On Medjugorje


This week, I have been reflecting on the past three decades since Our Lady reportedly began appearing in Medjugorje. I have been pondering the incredible persecution and danger that the seers endured, never knowing from day to day if the Communists would dispatch them as the Yugoslavian government was known to do with “resistors” (since the six seers would not, under threat, say that the apparitions were false). I am thinking of the countless apostolates that I have encountered in my travels, men and women who found their conversion and calling on that mountainside… most especially the priests I have met whom Our Lady called on pilgrimage there. I am thinking too that, not too long from now, the entire world will be drawn “into” Medjugorje as the so-called “secrets” that the seers have faithfully kept are revealed (they have not even discussed them with each other, save for the one that is common to them all—a permanent “miracle” that will be left behind on Apparition Hill.)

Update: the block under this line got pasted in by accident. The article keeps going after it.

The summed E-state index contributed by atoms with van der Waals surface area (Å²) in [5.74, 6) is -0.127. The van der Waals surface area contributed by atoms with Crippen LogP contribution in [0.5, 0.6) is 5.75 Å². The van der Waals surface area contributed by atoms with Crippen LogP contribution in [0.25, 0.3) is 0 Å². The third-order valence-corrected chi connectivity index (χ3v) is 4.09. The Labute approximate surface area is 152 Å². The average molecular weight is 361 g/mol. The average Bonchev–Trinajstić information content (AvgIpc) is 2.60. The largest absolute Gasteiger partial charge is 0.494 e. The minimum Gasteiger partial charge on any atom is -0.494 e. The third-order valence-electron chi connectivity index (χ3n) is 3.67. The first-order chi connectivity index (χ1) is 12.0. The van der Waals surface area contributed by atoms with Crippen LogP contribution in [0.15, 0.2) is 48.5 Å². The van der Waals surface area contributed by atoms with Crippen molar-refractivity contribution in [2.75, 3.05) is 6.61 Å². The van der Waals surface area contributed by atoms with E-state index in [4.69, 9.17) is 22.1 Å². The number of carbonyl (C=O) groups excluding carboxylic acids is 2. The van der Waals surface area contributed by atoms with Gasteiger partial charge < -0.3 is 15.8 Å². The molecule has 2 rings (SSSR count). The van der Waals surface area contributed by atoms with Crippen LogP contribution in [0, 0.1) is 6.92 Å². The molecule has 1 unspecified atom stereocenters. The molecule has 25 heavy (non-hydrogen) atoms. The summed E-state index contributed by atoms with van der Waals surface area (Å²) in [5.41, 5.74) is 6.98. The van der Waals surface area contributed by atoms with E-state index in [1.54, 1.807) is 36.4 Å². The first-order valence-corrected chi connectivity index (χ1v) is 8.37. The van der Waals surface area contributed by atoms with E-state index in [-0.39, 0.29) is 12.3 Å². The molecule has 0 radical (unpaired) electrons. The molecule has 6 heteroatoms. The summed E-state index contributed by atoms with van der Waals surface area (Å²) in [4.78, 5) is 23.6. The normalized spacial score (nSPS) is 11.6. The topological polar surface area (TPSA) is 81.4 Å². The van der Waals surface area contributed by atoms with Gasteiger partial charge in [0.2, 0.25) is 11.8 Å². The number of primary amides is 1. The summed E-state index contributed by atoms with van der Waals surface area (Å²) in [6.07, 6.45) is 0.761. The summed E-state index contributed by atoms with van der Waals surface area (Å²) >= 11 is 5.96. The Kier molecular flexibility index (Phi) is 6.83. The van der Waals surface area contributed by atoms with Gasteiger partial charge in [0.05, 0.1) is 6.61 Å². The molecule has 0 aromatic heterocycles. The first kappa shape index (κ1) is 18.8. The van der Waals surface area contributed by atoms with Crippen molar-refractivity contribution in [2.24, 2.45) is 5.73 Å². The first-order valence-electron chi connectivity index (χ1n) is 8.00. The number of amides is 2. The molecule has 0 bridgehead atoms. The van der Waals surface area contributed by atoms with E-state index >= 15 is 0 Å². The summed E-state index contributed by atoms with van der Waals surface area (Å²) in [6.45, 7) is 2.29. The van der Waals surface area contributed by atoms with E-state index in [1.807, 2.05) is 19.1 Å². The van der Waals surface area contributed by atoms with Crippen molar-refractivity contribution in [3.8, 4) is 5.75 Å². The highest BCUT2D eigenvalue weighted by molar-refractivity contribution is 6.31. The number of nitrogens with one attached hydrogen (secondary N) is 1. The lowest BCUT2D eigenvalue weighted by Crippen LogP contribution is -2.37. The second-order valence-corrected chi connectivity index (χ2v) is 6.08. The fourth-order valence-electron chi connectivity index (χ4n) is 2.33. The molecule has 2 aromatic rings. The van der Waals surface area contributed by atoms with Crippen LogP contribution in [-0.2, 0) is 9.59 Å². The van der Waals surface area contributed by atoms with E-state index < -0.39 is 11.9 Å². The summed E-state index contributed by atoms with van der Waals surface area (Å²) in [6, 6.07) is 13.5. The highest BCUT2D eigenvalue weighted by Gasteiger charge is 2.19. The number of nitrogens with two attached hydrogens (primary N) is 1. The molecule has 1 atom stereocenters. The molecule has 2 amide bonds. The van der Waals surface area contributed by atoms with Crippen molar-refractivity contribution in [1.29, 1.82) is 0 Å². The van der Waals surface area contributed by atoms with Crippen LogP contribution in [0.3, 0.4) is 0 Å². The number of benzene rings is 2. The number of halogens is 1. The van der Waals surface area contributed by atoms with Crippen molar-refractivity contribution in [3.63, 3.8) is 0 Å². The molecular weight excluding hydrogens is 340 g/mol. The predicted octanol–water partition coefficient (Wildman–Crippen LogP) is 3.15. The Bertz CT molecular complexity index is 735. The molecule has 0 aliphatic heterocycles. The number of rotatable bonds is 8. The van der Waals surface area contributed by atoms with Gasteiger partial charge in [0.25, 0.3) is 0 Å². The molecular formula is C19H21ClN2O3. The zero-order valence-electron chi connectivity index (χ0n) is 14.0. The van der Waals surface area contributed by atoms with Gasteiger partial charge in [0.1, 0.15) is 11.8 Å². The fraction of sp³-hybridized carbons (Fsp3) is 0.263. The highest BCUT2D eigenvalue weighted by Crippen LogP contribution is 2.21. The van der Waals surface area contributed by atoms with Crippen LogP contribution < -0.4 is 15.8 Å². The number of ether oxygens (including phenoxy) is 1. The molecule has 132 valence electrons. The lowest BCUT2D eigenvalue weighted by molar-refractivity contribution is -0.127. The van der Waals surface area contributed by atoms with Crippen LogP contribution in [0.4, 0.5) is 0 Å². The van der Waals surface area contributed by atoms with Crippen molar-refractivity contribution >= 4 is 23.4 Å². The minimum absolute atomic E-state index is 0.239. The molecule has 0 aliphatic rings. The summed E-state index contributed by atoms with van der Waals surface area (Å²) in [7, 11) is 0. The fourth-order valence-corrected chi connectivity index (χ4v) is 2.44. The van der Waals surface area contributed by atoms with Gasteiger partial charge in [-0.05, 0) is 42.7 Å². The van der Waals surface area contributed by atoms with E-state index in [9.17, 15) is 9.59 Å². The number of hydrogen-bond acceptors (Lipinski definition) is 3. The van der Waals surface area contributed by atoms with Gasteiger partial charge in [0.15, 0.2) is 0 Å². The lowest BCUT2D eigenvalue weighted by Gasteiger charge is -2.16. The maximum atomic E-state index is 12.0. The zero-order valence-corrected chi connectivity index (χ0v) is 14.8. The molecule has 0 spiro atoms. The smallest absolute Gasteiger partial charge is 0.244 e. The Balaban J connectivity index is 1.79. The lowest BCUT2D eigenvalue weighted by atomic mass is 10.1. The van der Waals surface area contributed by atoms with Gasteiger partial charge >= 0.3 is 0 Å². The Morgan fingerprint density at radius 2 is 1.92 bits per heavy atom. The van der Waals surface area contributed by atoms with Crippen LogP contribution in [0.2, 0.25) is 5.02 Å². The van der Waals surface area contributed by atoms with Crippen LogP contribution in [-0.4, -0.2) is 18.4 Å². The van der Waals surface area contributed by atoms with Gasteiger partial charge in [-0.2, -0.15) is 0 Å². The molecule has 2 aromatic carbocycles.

I am thinking too of those who have resisted the countless graces and fruits of this place that often read like the Acts of the Apostles on steroids. It is not my place to declare Medjugorje true or false—something the Vatican continues to discern. But neither do I ignore this phenomenon, invoking that common objection that “It’s private revelation, so I don’t have to believe it”—as if what God has to say outside the Catechism or Bible is unimportant. What God has spoken through Jesus in Public Revelation is necessary for salvation; but what God has to say to us through prophetic revelation is necessary at times for our ongoing sanctification. And thus, I wish to blow the trumpet—at the risk of being called all the usual names of my detractors—at what seems utterly obvious: that Mary, Mother of Jesus, has been coming to this place for over thirty years in order to prepare us for Her Triumph—whose climax we seem to be rapidly approaching. And so, since I have so many new readers of late, I wish to republish the following with this caveat: though I have written relatively little about Medjugorje over the years, nothing gives me more joy… why is that?

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